Got Chapped Lips? Do This
This week in Ann Arbor temperatures have hovered around zero outdoors, so we’ve cranked the heat inside. The result of this dry-air assault: flaking, cracking, super-thirsty lips. Slathering on balm feels good (so does licking your lips, but DON'T DO THAT because that will only make things worse). To truly improve chapped lips, you have to add this step:
Scrub. That may sound painful if your lips are on the raw and sore side, but a gentle sloughing won’t hurt (promise). It's also the only way to remove the dead-skin-cell layer (a.k.a. flakes) that build up on dry skin and inhibit the proper penetration of your treatment ointment. Once you erase that layer, your balm can finally sink in, soothe and repair dehydrated skin.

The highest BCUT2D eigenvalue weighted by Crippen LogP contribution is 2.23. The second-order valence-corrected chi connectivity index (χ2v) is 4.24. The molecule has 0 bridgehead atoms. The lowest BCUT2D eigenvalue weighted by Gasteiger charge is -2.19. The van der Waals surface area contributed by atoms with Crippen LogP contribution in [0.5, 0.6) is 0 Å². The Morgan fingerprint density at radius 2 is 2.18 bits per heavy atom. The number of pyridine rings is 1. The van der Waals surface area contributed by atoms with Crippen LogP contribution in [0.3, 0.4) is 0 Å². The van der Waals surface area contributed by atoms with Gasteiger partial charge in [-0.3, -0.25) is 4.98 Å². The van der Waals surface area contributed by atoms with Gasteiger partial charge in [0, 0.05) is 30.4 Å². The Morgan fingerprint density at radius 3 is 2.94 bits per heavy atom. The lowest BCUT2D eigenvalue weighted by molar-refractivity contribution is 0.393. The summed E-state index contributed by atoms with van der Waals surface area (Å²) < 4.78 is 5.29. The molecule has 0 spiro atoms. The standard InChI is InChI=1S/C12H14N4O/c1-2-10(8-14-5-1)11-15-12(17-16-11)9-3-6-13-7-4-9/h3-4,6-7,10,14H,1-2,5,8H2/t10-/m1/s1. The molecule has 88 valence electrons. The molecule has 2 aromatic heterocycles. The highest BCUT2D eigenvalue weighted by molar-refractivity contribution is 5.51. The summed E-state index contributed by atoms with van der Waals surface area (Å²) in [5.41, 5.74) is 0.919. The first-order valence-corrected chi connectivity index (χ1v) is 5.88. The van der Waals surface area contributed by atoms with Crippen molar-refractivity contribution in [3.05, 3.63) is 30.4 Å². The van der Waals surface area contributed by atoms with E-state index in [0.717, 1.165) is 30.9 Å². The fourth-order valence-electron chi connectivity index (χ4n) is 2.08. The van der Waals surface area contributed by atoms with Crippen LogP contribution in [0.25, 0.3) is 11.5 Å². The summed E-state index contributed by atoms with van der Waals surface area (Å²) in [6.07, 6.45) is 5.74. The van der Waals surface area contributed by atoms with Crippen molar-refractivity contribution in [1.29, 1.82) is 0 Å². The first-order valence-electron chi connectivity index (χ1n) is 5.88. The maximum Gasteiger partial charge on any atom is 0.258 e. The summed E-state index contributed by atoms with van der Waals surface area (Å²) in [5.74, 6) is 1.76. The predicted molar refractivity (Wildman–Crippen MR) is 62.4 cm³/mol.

You have several exfoliation options. Just use a damp, warm washcloth, working in small circular motions around your mouth. I’ve also seen some makeup artists use a clean toothbrush. Or (way more fun), try a sugar scrub that's gentle enough for lip skin, such as Sarah Happ The Lip Scrub in Sparkling Pink Grapefruit, which smells (and tastes) like a Jolly Rancher.
Once you’re done scrubbing, gently rinse your lips with warm water and immediately apply a thick balm. I love Smith's Minted Rose Lip Balm, which I wrote about here. For best results, do this twice a day (morning and evening) until your lips (or the weather) improve. Then you can dial it down to just once a day or as needed.